Friday, December 14, 2007
Yarns (that you can knit or crochet)
The latest issue of Sea History magazine has a wonderful profile of the Seamen's Church Institute's Christmas at Sea program. Knitting and crocheting for sailors has a long tradition, which is still going strong--if you knit or crochet, you still have time to participate! There are patterns available on the Institute's website, but for the more adventurous crafter, "vintage" patterns are becoming widely available.
The V&A 1940s Patterns to Knit site features garments for the armed forces--male and female. The Red Cross Museum has also posted WW2-era patterns for sailors, soldiers, and refugees. Many Red Cross patterns are also available on a volunteer-driven site, The Antique Pattern Library. (Choose the "Catalog" link.) This site is treasure-trove of not only antique patterns, most far older than the 1940s, but their editions often outshine the editions available at other sites.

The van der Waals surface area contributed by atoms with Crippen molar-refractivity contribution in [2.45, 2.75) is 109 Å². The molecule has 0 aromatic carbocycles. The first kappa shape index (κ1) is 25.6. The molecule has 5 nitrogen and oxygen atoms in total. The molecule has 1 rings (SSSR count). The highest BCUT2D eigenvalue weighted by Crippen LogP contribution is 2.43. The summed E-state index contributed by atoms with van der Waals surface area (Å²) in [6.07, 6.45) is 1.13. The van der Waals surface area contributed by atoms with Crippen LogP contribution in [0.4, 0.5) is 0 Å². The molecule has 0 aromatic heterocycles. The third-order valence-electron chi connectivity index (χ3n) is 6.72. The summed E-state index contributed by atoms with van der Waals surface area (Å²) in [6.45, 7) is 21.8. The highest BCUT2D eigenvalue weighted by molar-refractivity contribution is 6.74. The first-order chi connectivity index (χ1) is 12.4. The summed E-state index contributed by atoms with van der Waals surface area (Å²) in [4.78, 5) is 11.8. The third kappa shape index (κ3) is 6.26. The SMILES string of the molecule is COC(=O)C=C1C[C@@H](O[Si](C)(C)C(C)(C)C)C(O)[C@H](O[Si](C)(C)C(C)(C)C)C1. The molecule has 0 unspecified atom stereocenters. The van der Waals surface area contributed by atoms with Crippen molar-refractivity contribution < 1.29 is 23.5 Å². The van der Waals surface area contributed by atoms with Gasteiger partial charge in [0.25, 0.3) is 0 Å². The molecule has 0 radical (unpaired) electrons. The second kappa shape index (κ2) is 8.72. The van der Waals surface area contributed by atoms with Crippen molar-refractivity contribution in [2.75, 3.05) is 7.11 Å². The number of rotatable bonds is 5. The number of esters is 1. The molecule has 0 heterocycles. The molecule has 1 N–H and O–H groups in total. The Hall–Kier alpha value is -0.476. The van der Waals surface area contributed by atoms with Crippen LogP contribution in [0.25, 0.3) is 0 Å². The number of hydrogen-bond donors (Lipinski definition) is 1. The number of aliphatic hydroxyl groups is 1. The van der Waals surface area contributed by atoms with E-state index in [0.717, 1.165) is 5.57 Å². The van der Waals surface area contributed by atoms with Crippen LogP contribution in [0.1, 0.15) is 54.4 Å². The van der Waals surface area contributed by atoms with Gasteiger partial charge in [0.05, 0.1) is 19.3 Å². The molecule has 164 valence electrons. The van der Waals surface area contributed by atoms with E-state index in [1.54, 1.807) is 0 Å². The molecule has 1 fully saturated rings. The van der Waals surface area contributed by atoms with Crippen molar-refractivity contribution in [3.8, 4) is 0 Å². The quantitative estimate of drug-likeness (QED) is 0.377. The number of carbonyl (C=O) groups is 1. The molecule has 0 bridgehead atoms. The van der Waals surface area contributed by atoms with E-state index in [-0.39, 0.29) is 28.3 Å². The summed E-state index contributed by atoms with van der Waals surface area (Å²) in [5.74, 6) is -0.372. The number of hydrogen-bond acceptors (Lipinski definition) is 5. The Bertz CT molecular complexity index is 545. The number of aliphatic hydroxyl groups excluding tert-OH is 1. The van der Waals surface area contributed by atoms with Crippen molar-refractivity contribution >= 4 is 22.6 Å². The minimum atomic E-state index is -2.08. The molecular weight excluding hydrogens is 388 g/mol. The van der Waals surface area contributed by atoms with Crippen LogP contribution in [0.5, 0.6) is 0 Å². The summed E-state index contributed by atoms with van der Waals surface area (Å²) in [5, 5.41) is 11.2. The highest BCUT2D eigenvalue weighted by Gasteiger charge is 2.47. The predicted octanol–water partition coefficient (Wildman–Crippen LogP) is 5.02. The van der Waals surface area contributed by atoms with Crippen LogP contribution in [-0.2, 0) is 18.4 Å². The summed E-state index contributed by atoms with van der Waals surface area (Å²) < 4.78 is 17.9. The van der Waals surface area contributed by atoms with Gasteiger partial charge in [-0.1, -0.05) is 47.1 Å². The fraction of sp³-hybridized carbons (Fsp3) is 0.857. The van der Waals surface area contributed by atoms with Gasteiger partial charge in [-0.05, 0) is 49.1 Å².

Take Maud Churchill Nicoll's Knitting and sewing : how to make seventy useful articles for men in the Army and the Navy. This book is available in multiple formats at the Internet Archive and only in Adobe Acrobat .pdf at the Antique Pattern Library.
If you look at p. 23, the image is captioned, "Illustrated wools, actual size and color." The professionally produced e-edition is in black and white. The volunteer produced e-edition is in color. What does it matter? Granted, colors do not reproduce exactly on all computer screens, but color information is often sorely lacking when it comes to the history of sailors' clothing. Texts tell us it was all navy blue and/or olive drab. This page has several different shades of olive, khaki, and ivory--I find that very interesting. Also, take a look at p. 21; which edition presents a higher quality image? Not the professionally produced one.
So pick up some knitting needles or a crochet hook! If not for yourself, how about for a sailor, or even for your local living history program?